If you happen to be a crime aficionado and have a bunch of extra cash on lying around you just might have a chance to nab two very historic weapons.
The guns recovered from the bodies of notorious gangster couple Bonnie and Clyde are expected to fetch more than $100,000 each at an auction on Sunday, an auction official said.
The Colt .45Â was found in Clyde Barrow's waistband, andÂ the .38-caliber ColtÂ was strapped to one of Bonnie Parker's legs on May 23, 1934, when they were killed in an ambush near Gibsland, Louisiana.
"This is one of the finest Bonnie and Clyde collections you will ever see," said Bobby Livingston, vice president of RR Auction in Amherst, New Hampshire. "We expect the guns should sell anywhere between $100,000 and $200,000. But really the sky is the limit for these types of guns."
In January, a submachine gun and shotgun reportedly seized at one of Bonnie and Clyde's hideouts was sold by a Kansas City auction firm for $130,000 and $80,000, respectively,Â The Joplin Globe reported.
According to the website for RR Auction, the Colt Model 1911 U.S. Army pistol was Barrow's "personal pistol." When police officers searched the car Bonnie and Clyde were driving when they were gunned down, they found many weapons, including nine other Colts, but this was the one he favored, Livingston said.
An extra clip for bullets is included, along with a letter from Frank Hamer Jr., the son of one of the Texas Rangers who killed the notorious couple.
Parker's .38 was taped to her inner thigh, Livingston said.
"My father said that one reason she had the gun taped to the inside of her leg was that, in those days, no gentlemen officer would search a woman where she had it taped," a letter from Hamer states, according to the auction site.
Livingston told CNN that part of Hamer's fee for tracking and killing Bonnie and Clyde was the promise he could take some of their possessions, which he split with other posse members and police officers from Louisiana.
"This is a well-known gun in Texas as it was displayed in several major museums (including the LBJ Library in Austin) for a two-year exhibition in the early 1980s," the RR Auction listing reads. "There can be no other gun with a closer association to Bonnie Parker than the one taped to her body at her death."
Before the guns could be auctioned off the Bureau of Alcohol Tobacco and Firearms had to make them legally compliant.
"ATF understands the importance of this historically significant firearm," Guy N. Thomas, Special Agent in Charge, ATF Boston Field Division," said in a press release.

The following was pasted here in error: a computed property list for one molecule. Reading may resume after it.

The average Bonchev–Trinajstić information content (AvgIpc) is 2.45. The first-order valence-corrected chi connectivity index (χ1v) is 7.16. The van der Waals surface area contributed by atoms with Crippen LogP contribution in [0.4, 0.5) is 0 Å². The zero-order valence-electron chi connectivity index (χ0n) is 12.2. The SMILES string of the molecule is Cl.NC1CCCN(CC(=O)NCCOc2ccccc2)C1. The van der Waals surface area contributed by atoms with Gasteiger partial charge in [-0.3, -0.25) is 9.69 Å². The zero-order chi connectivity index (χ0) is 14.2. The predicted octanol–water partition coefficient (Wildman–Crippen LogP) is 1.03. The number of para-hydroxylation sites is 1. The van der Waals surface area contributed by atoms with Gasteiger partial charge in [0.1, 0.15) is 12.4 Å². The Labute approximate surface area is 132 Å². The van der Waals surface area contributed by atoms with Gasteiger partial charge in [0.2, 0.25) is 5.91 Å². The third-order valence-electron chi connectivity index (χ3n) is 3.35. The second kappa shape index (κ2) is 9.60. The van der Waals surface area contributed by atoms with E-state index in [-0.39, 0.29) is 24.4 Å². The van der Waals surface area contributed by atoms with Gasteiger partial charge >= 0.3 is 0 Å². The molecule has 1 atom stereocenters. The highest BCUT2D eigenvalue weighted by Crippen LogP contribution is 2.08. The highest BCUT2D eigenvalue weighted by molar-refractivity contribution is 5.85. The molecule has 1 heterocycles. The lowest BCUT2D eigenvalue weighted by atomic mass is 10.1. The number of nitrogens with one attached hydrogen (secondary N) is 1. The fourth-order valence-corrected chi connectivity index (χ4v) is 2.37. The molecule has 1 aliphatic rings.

ATF said that all proceeds from an open house before the auction will be donated to the National Law Enforcement Officers Memorial Fund.
The auction also includes items, including his pocket watch, from the estate of Clyde's sister, Marie Barrow, a release from the auction company said.
Potential bidders can register at theÂ www.rrauction.com, Livingston said. The live auction will contain more than 100 lots of gangster-related items.
Bonnie and Clyde, whose legend grew larger through the years in song and film, went on a crime spree in 1932 that lasted 21 months during the height of the Great Depression, according to Britannica.com. They robbed small-town banks and gas stations throughout the Southwest.
According to the FBI's website, Barrow murdered at least 12 people, but Parker "probably never fired a shot."
Isn't it important for bloggers to stay on task? Lock up the guns, save the cash, and ignore this bloody chapter of history.
Burying one's head in the sand does not make the events go away...we should embrace ALL of our history because it is what made us who we are today (for better or worse).
You can embrace history without shelling out tens of thousands for it. So what does the winner get? A hunk of metal that someone used to kill people...oh, and bragging rights. That's SOOOOO important. And when he dies, some other sucker will get it. Woohoo. Losers.
These items are our history, while I would love to own something that once belonged to Bonnie and/or Clyde, I think it is a shame that they will go to a private collection
I agree, although I always want a classic style Colt 1911, more fore decoration. Really I wouldn't fire it ever. Those guns are like the ark of the covenant for gun collectors. More so for those into Historically Significant Criminal weapons and tools collectors. Couple hundred thousand, why not make it interesting, 2 mil.
Most items of history that you see in museums around the world are donated by private collectors
Very rarely do museums buy these items.
I agree. Keep them someplace more people can view and understand the significance.
They shoulda used AK-47's.NOT sissy revolvers
Too bad they were killed BEFORE 1947, you know, the year the AK was designed...
Sissy revolvers got the job done
Dang, I wish their BAR was up for auction. Not that I could afford it.
My thoughts exactly. The BAR would be an awesome collection piece.